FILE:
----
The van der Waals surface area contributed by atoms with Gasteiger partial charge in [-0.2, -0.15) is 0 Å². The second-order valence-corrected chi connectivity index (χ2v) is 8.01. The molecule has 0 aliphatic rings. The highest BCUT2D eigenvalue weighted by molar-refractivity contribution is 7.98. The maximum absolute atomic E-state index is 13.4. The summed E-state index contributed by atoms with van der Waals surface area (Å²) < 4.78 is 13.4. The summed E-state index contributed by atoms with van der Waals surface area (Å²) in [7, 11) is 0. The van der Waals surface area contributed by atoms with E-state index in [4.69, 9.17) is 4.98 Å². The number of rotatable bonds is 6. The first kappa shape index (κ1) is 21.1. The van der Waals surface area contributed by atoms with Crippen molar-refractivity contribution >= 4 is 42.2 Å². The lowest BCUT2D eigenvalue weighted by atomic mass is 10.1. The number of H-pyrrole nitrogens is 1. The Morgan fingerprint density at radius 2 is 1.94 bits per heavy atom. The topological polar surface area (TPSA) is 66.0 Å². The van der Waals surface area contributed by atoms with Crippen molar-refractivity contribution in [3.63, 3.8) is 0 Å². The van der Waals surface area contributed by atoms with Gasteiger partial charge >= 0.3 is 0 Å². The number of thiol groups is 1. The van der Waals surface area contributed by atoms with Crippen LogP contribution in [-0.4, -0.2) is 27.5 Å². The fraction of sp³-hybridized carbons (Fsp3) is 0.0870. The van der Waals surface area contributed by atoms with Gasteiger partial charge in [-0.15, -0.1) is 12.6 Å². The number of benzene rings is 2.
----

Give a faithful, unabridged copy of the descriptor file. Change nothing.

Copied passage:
The van der Waals surface area contributed by atoms with Gasteiger partial charge in [-0.2, -0.15) is 0 Å². The second-order valence-corrected chi connectivity index (χ2v) is 8.01. The molecule has 0 aliphatic rings. The highest BCUT2D eigenvalue weighted by molar-refractivity contribution is 7.98. The maximum absolute atomic E-state index is 13.4. The summed E-state index contributed by atoms with van der Waals surface area (Å²) < 4.78 is 13.4. The summed E-state index contributed by atoms with van der Waals surface area (Å²) in [7, 11) is 0. The van der Waals surface area contributed by atoms with E-state index in [4.69, 9.17) is 4.98 Å². The number of rotatable bonds is 6. The first kappa shape index (κ1) is 21.1. The van der Waals surface area contributed by atoms with Crippen molar-refractivity contribution >= 4 is 42.2 Å². The lowest BCUT2D eigenvalue weighted by atomic mass is 10.1. The number of H-pyrrole nitrogens is 1. The Morgan fingerprint density at radius 2 is 1.94 bits per heavy atom. The topological polar surface area (TPSA) is 66.0 Å². The van der Waals surface area contributed by atoms with Crippen molar-refractivity contribution in [3.63, 3.8) is 0 Å². The van der Waals surface area contributed by atoms with Gasteiger partial charge >= 0.3 is 0 Å². The number of thiol groups is 1. The van der Waals surface area contributed by atoms with Crippen LogP contribution in [-0.4, -0.2) is 27.5 Å². The fraction of sp³-hybridized carbons (Fsp3) is 0.0870. The van der Waals surface area contributed by atoms with Gasteiger partial charge in [-0.15, -0.1) is 12.6 Å². The number of benzene rings is 2.